Synaesthesia is the crossing-over of the senses so that sound might be heard as colour or touch felt as taste. About one in 2000 of us experience it in some way. In his latest video, Nigel Stanford helps us to explore what that might be like – a different form of synaesthesia – through cymatics, the study of objects moving in sympathy with sound.

The film opens with Stanford pouring sand onto a steel plate on top of a speaker. As he starts to play, the frequencies form the sand into patterns which change with every note. From that point the video escalates as the music builds, through pyrotechnics to men in armour drawing voltage from a giant tesla coil through their heads.

Far from what we’d expect, experiments are not mere accompaniments to the music. Rather, they form its basis. As Stanford and director Shaun Daud explain in their behind-the-scenes videos, the experiments were tuned to create the most stunning visual effect they could. From that point, they worked backwards to find the tones and rhythms whose cymatic frequencies would create those effects on the elements and matter with which they were working.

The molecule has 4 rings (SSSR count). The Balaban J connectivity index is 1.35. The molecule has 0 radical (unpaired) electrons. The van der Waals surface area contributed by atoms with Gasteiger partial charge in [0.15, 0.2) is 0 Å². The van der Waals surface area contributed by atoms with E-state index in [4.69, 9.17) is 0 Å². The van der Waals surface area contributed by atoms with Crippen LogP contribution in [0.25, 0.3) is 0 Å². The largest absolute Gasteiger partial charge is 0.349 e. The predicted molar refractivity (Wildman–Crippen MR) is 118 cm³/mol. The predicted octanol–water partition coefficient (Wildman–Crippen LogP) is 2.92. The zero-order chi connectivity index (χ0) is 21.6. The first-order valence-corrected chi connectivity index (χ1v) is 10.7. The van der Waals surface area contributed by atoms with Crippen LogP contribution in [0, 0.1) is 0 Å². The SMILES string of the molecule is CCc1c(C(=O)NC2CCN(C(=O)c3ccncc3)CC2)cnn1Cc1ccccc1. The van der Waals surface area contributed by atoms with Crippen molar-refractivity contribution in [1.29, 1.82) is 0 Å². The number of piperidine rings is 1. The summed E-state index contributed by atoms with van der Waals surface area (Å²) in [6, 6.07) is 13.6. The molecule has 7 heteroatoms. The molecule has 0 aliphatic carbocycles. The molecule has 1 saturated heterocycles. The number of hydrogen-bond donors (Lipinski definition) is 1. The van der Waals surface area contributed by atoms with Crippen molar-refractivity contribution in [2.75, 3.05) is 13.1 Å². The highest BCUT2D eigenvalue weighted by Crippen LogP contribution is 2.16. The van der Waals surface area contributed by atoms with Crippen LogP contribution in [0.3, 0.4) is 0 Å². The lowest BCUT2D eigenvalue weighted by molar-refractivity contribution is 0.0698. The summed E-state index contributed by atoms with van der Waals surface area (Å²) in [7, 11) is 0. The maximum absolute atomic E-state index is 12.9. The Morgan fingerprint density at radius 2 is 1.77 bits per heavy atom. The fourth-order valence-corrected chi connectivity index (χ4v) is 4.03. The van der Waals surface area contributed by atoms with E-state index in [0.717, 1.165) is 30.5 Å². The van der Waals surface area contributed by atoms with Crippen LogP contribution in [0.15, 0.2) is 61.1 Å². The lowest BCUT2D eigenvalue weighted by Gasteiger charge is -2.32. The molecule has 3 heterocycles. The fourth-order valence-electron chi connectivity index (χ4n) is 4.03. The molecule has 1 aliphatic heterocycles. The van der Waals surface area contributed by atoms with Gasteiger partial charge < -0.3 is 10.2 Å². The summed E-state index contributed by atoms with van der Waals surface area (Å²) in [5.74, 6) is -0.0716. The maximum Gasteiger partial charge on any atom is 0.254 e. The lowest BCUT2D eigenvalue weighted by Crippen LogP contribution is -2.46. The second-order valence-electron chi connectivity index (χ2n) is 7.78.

Like John Haze’s attempt early last year to test his hypothesis that we dance because we’re made of water, the video channels the spirit of electronic music’s pioneers: to explore the frontiers of science and technology to make beautiful, human music.

Enjoy the lights.